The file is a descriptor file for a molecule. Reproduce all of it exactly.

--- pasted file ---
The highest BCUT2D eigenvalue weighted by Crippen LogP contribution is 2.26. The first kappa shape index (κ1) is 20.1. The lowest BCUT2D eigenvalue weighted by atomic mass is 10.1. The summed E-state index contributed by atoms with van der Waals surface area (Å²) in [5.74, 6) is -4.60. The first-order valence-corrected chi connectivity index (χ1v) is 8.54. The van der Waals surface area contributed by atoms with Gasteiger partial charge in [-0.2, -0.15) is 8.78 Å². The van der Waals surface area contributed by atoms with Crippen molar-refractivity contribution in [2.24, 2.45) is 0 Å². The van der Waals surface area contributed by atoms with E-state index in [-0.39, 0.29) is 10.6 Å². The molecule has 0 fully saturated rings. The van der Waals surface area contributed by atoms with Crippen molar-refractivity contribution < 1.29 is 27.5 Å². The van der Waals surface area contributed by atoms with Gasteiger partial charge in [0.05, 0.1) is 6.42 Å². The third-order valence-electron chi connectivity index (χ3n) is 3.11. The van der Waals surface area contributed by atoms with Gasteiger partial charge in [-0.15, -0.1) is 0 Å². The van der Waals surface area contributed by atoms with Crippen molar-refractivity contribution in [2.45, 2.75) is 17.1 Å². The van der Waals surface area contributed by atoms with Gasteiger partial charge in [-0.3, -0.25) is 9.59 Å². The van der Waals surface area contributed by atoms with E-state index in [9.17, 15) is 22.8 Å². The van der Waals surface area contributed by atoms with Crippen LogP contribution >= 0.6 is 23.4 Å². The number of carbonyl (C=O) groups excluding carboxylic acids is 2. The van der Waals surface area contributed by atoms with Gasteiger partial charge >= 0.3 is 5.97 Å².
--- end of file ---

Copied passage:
The highest BCUT2D eigenvalue weighted by Crippen LogP contribution is 2.26. The first kappa shape index (κ1) is 20.1. The lowest BCUT2D eigenvalue weighted by atomic mass is 10.1. The summed E-state index contributed by atoms with van der Waals surface area (Å²) in [5.74, 6) is -4.60. The first-order valence-corrected chi connectivity index (χ1v) is 8.54. The van der Waals surface area contributed by atoms with Gasteiger partial charge in [-0.2, -0.15) is 8.78 Å². The van der Waals surface area contributed by atoms with Crippen molar-refractivity contribution in [2.24, 2.45) is 0 Å². The van der Waals surface area contributed by atoms with E-state index in [-0.39, 0.29) is 10.6 Å². The molecule has 0 fully saturated rings. The van der Waals surface area contributed by atoms with Crippen molar-refractivity contribution < 1.29 is 27.5 Å². The van der Waals surface area contributed by atoms with Gasteiger partial charge in [0.05, 0.1) is 6.42 Å². The third-order valence-electron chi connectivity index (χ3n) is 3.11. The van der Waals surface area contributed by atoms with Gasteiger partial charge in [-0.15, -0.1) is 0 Å². The van der Waals surface area contributed by atoms with Crippen molar-refractivity contribution in [2.45, 2.75) is 17.1 Å². The van der Waals surface area contributed by atoms with Gasteiger partial charge in [-0.3, -0.25) is 9.59 Å². The van der Waals surface area contributed by atoms with E-state index in [9.17, 15) is 22.8 Å². The van der Waals surface area contributed by atoms with Crippen LogP contribution >= 0.6 is 23.4 Å². The number of carbonyl (C=O) groups excluding carboxylic acids is 2. The van der Waals surface area contributed by atoms with Gasteiger partial charge >= 0.3 is 5.97 Å².